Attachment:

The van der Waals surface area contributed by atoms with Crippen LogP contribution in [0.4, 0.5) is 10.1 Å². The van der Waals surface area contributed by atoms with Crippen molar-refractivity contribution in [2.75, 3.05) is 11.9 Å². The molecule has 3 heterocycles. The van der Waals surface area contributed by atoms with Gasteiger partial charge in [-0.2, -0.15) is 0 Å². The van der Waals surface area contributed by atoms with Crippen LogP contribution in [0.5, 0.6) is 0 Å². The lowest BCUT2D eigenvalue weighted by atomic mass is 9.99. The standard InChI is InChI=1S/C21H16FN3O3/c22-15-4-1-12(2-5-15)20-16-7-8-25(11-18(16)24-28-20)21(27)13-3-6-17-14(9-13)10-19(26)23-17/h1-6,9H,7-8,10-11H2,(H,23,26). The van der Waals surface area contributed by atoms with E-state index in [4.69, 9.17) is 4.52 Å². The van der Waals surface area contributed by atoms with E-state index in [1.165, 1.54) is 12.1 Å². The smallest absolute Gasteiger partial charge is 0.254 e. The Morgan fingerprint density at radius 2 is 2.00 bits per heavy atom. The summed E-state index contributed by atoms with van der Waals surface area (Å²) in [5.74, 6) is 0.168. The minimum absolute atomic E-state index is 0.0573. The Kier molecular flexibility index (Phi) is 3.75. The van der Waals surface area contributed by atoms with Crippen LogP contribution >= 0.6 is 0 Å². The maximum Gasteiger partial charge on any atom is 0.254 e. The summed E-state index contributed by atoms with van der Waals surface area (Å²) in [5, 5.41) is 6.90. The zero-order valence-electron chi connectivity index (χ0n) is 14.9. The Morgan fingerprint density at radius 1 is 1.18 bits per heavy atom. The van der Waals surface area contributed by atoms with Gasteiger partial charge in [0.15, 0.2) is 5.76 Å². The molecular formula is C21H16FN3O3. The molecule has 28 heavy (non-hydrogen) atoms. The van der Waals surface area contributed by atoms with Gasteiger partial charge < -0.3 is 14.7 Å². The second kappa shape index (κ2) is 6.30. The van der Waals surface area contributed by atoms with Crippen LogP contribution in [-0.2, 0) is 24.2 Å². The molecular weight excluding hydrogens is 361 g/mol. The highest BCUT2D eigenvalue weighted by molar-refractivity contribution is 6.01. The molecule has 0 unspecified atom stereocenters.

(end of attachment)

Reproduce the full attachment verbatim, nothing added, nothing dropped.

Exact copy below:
The van der Waals surface area contributed by atoms with Crippen LogP contribution in [0.4, 0.5) is 10.1 Å². The van der Waals surface area contributed by atoms with Crippen molar-refractivity contribution in [2.75, 3.05) is 11.9 Å². The molecule has 3 heterocycles. The van der Waals surface area contributed by atoms with Gasteiger partial charge in [-0.2, -0.15) is 0 Å². The van der Waals surface area contributed by atoms with Crippen LogP contribution in [0.5, 0.6) is 0 Å². The lowest BCUT2D eigenvalue weighted by atomic mass is 9.99. The standard InChI is InChI=1S/C21H16FN3O3/c22-15-4-1-12(2-5-15)20-16-7-8-25(11-18(16)24-28-20)21(27)13-3-6-17-14(9-13)10-19(26)23-17/h1-6,9H,7-8,10-11H2,(H,23,26). The van der Waals surface area contributed by atoms with E-state index in [4.69, 9.17) is 4.52 Å². The van der Waals surface area contributed by atoms with E-state index in [1.165, 1.54) is 12.1 Å². The smallest absolute Gasteiger partial charge is 0.254 e. The Morgan fingerprint density at radius 2 is 2.00 bits per heavy atom. The summed E-state index contributed by atoms with van der Waals surface area (Å²) in [5.74, 6) is 0.168. The minimum absolute atomic E-state index is 0.0573. The Kier molecular flexibility index (Phi) is 3.75. The van der Waals surface area contributed by atoms with Crippen LogP contribution >= 0.6 is 0 Å². The maximum Gasteiger partial charge on any atom is 0.254 e. The summed E-state index contributed by atoms with van der Waals surface area (Å²) in [5, 5.41) is 6.90. The zero-order valence-electron chi connectivity index (χ0n) is 14.9. The Morgan fingerprint density at radius 1 is 1.18 bits per heavy atom. The van der Waals surface area contributed by atoms with Gasteiger partial charge in [0.15, 0.2) is 5.76 Å². The molecular formula is C21H16FN3O3. The molecule has 28 heavy (non-hydrogen) atoms. The van der Waals surface area contributed by atoms with Gasteiger partial charge < -0.3 is 14.7 Å². The second kappa shape index (κ2) is 6.30. The van der Waals surface area contributed by atoms with Crippen LogP contribution in [-0.2, 0) is 24.2 Å². The molecular weight excluding hydrogens is 361 g/mol. The highest BCUT2D eigenvalue weighted by molar-refractivity contribution is 6.01. The molecule has 0 unspecified atom stereocenters.